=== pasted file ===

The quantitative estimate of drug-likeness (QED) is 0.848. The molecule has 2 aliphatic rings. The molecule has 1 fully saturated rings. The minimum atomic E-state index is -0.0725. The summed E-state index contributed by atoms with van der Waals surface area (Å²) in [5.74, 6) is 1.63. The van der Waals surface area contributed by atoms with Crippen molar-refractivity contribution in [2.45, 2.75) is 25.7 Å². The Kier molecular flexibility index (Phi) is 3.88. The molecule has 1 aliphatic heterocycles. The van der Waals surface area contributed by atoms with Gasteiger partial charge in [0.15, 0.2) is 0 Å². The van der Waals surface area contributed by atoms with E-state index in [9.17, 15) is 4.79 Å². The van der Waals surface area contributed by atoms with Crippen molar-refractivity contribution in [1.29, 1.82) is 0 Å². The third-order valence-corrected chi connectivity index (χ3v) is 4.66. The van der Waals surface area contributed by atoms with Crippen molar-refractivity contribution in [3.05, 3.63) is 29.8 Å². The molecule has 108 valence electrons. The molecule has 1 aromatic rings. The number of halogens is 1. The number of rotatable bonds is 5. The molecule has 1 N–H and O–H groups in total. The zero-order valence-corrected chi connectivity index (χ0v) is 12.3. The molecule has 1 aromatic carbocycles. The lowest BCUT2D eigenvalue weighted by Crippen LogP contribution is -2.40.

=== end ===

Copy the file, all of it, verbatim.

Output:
The quantitative estimate of drug-likeness (QED) is 0.848. The molecule has 2 aliphatic rings. The molecule has 1 fully saturated rings. The minimum atomic E-state index is -0.0725. The summed E-state index contributed by atoms with van der Waals surface area (Å²) in [5.74, 6) is 1.63. The van der Waals surface area contributed by atoms with Crippen molar-refractivity contribution in [2.45, 2.75) is 25.7 Å². The Kier molecular flexibility index (Phi) is 3.88. The molecule has 1 aliphatic heterocycles. The van der Waals surface area contributed by atoms with Gasteiger partial charge in [0.15, 0.2) is 0 Å². The van der Waals surface area contributed by atoms with E-state index in [9.17, 15) is 4.79 Å². The van der Waals surface area contributed by atoms with Crippen molar-refractivity contribution in [1.29, 1.82) is 0 Å². The third-order valence-corrected chi connectivity index (χ3v) is 4.66. The van der Waals surface area contributed by atoms with Crippen molar-refractivity contribution in [3.05, 3.63) is 29.8 Å². The molecule has 108 valence electrons. The molecule has 1 aromatic rings. The number of halogens is 1. The number of rotatable bonds is 5. The molecule has 1 N–H and O–H groups in total. The zero-order valence-corrected chi connectivity index (χ0v) is 12.3. The molecule has 1 aromatic carbocycles. The lowest BCUT2D eigenvalue weighted by Crippen LogP contribution is -2.40.